When David Brailer, M.D. told healthcare professionals, pharmaceutical executives, and government officials gathered in Sacramento, California on June 12 to discuss improvements to California healthcare that “The battle of electronic health records is already fought and won,” he told an important part of the nationwide automation adoption story—but only one part. Granted, according to news reports (I wasn’t there myself), Brailer, the White House’s former (and first-ever) healthcare IT czar, conceded that the transition to full automation will take time. Still, it’s unfortunate that he didn’t have available the advance electronic version of the New England Journal of Medicine July 3 issue article (made available on June 19) that underscored the still-slow pace of ambulatory EMR adoption.
Respected researchers from several prominent medical and public health schools had conducted a national survey of physicians, and found that only four percent currently have a fully functional EMR, while 13 percent have a basic one. As I said on this website last week, that’s a dismally low nationwide level of adoption, particularly if we’re relying on the automation of patient records in both the outpatient and inpatient spheres to help cut costs, improve patient care and safety, and make clinicians more efficient and effective across the entire healthcare system.
That having said, Brailer did give his California audience a meaty number to chew on: $100 billion. That’s the amount of infrastructure cost he believes will be required to universalize EMRs across the U.S. healthcare system. Brailer compared that figure, spread over 10 years, to the rough equivalent of what hospitals pay annually for general office supplies.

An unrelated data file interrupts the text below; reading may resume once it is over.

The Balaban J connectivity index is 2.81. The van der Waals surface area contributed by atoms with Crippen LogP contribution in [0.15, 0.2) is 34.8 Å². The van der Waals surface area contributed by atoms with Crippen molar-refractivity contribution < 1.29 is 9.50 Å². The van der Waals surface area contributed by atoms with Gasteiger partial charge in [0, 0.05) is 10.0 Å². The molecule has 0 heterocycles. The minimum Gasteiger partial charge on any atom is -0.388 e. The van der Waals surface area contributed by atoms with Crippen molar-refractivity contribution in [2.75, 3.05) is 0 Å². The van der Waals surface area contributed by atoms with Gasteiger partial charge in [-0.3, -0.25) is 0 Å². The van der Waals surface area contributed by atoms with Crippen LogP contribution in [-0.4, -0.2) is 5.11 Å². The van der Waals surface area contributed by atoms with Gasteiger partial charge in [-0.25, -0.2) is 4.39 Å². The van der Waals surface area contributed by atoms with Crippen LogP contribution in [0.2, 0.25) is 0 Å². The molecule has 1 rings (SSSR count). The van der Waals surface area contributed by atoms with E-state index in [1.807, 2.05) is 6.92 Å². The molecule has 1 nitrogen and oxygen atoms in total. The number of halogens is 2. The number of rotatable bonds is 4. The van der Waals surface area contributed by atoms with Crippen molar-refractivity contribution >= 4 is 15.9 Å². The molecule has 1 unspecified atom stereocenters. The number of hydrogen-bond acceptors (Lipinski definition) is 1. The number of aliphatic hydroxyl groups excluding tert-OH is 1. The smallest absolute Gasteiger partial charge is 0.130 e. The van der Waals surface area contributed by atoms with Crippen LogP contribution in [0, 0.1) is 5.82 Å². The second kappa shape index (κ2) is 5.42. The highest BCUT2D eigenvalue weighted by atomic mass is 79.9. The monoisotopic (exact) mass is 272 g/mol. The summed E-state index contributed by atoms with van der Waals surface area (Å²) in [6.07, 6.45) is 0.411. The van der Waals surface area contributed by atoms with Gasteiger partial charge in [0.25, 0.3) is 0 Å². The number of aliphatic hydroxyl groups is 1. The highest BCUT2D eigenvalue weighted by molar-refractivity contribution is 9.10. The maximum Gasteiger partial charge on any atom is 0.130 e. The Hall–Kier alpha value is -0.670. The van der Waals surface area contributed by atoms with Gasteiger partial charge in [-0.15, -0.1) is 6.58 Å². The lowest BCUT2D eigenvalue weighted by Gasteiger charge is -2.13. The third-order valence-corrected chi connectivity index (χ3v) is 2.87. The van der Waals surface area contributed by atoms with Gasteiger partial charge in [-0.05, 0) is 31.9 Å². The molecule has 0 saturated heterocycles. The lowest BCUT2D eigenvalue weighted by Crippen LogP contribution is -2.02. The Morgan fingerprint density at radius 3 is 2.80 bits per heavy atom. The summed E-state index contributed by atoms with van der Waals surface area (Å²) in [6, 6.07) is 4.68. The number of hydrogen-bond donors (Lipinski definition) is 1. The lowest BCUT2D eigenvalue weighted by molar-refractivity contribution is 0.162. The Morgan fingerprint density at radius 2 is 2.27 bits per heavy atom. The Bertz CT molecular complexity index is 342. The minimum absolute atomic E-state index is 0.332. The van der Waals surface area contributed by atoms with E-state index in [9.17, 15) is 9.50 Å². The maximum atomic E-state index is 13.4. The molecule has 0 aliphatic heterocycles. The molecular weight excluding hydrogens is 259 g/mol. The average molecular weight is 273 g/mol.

Perhaps… but that’s still quite a chunk of change, overall, at a time when physicians are feeling very defensive about investing in EMRs at a time of straitened reimbursement, and hospitals and health systems are struggling to find ways to help them foot the bill. Had I attended that appearance, I would have liked to ask Brailer whether he believes that a sense of a “burning platform” truly exists yet across healthcare for rapid EMR implementation, particularly among doctors themselves. Don’t get me wrong: I fervently wish it did. But my own primary care physician expressed skepticism—nay, cynicism—about the whole prospect, at my most recent physician office visit a few months ago. My PCP essentially told me that unless he were provided (implicitly, for free) an EMR, it would be ridiculous to expect him to buy and implement one. This, coming from a doctor who practices in two locations somewhat far apart from each other on the North Side of Chicago, and whose patients come to him from across an “integrated” healthcare system. If anyone could use an EMR, my family physician could.
When it comes down to it, it’s not so much the exact cost in dollar terms that I think is the biggest barrier to EMR universalization—it’s that “burning platform” issue. Until the vast majority of physicians come to the conclusion that they need to automate patient records, for market-competitive and survival reasons, as well as for more idealistic ones, we’ll remain at an extremely low level of outpatient EMR adoption compared to most advanced industrialized countries.
I appreciate Dr. Brailer’s EMR boostering, more than two years after he stepped down from his IT czar post. But what would really encourage me would be if he could find some magical way to light a fire under our nation’s doctors—and soon.